Ravers gonna rave: Safety measures won’t change EDM culture


If you were among the 70,000 people raving their faces off this past Halloween weekend at either of SoCal’s premiere electronic dance music (EDM) events, HARD’s Day of the Dead or Insomniac’s Escape: Psycho Circus, I hope your recovery hasn’t been too bad. If you were among the nearly 500 people to get arrested for things like smuggling two joints and a tube of Vick’s VapoRub past security, I pity you (but it’s your own fault).

After the deaths of two young women at HARD Summer in August, the Los Angeles County Board of Supervisors has been on HARD Events’ CEO Gary Richard aka DJ Destructo’s subwoofer about safety at his EDM events. A task force was convened to analyze safety at raves held on LA county-owned land, like the Fairplex. Surprise, surprise, they found that drugs were taken at the festivals. As a result, HARD voluntarily downsized in order to keep hosting raves at the Fairplex, which led to the addition of new security measures and rules at their events. The maximum attendance of Day of the Dead was cut from 65,000 to 40,000 and HARD agreed to cancel a summer rave at Fairplex. LA County even barred young people from raving on Halloween by raising the minimum age requirement from 18 to 21 at Day of the Dead. And, HARD suffered. Only about 20,000 people attended Day of the Dead.

LA County is sending a very clear message to the rave scene: “I’ve seen enough. I think we all have,” says Supervisor Mark Ridley-Thomas. “And we simply need to make ourselves abundantly clear with respect to that which is unacceptable. (Raves are) a violation of public safety and public health.”

Oh yeah, because LA is such a beacon of public safety anyway. No one died at either Day of the Dead or Escape this year; but they easily could have. At Escape, I saw dozens of people collapsed on the grass or stumbling to the medical tent, overwhelmed by whatever substances they had taken, being babysat by friends who were also very obviously hopped up on something illegal. Looking at the arrest rates and attendance for both festivals, what did these security measures actually prevent?

A third of all the arrests which occurred at Day of the Dead were for fake IDs. Another third were from alcohol related intoxication, belligerence or drunk driving. 310 out of the 500 arrests occurred at Day of the Dead. Does this mean there were fewer drugs stuffed into underwear and glitter bras at Escape?

There’s just no way: more than double the amount of people attended Escape than Day of the Dead, with crowds of over 40,000 at both days of the San Bernardino festival. Did changing the minimum age requirement from 18 to 21 reduce the instances of public intoxication and drunk driving? Obviously not. Did LA County’s finger-wagging stop thousands of young people from spending their Halloween being blinded by lasers and deafened by bass? Nope. Which leads me to my point: ravers gonna rave. They just might not rave in LA anymore.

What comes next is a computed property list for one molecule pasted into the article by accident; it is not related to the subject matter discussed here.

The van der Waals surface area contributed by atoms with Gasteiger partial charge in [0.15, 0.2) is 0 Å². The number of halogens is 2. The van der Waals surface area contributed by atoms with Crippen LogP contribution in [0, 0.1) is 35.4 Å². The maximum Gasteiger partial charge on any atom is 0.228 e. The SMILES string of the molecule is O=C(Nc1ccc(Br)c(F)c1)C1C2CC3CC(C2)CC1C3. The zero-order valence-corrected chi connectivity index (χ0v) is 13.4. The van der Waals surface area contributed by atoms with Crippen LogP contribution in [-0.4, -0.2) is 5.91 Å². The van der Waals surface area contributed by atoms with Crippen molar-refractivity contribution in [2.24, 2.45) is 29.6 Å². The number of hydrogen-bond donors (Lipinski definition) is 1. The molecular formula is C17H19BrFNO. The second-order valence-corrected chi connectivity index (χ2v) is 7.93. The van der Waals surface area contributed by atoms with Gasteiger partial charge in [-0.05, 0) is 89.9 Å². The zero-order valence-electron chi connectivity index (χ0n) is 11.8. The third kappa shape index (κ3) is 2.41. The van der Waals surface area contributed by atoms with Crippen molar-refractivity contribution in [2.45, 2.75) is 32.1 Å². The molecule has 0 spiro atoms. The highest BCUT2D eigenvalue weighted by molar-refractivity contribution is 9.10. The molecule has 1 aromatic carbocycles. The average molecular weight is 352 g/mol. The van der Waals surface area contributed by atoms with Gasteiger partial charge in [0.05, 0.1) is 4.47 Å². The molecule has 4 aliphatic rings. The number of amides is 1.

People enjoy electronic music, mind-altering substances and dancing way too much to let tighter security and an age limit keep them away from raves. However, LA’s decision to hobble HARD’s massive-ness and alienate it’s 18 to 20-year-old crowd is an obvious signal to ravers that they aren’t welcome in Los Angeles. I braved the TSA-style scare tactics and K-9 inspections at two consecutive HARD Summers in 2014 and 2015, but after being told I wasn’t tall enough to ride at Day of the Dead, I think I’ll take my money and kandi to other events from now on. Sorry, Destructo.

The crackdown on HARD is a blow to LA’s dance music culture, especially considering HARD Summer was the biggest festival of its kind that LA has ever hosted. EDM isn’t just a fad, or some socially unacceptable weekend activity that our parents would rather we not partake in. It’s a part of our culture, especially for us college kids. For county-level bureaucrats to deliberately cripple a company’s sales and dictate where adults can spend their money and their Halloween is so not PLUR.

I am not advocating for drug use or tolerance to drug abuse and I’m definitely not advocating for fewer medical personnel, security and first responders at EDM shows. However, we just can’t point to the organizers of EDM events as the culprits for why so many arrests and emergencies happen at raves. Drugs like LSD and MDMA have been intertwined with the dance music scene since its inception. There’s nothing Gary Richards or Pasquale Rotella can do to change that. Raves will always be a mosh pit of unknown pills, heat and alcohol because that’s what makes them raves. No amount of admonishing, age requirements or K-9 units sniffing at crotches is going to stop EDM fans from taking risks at music festivals.


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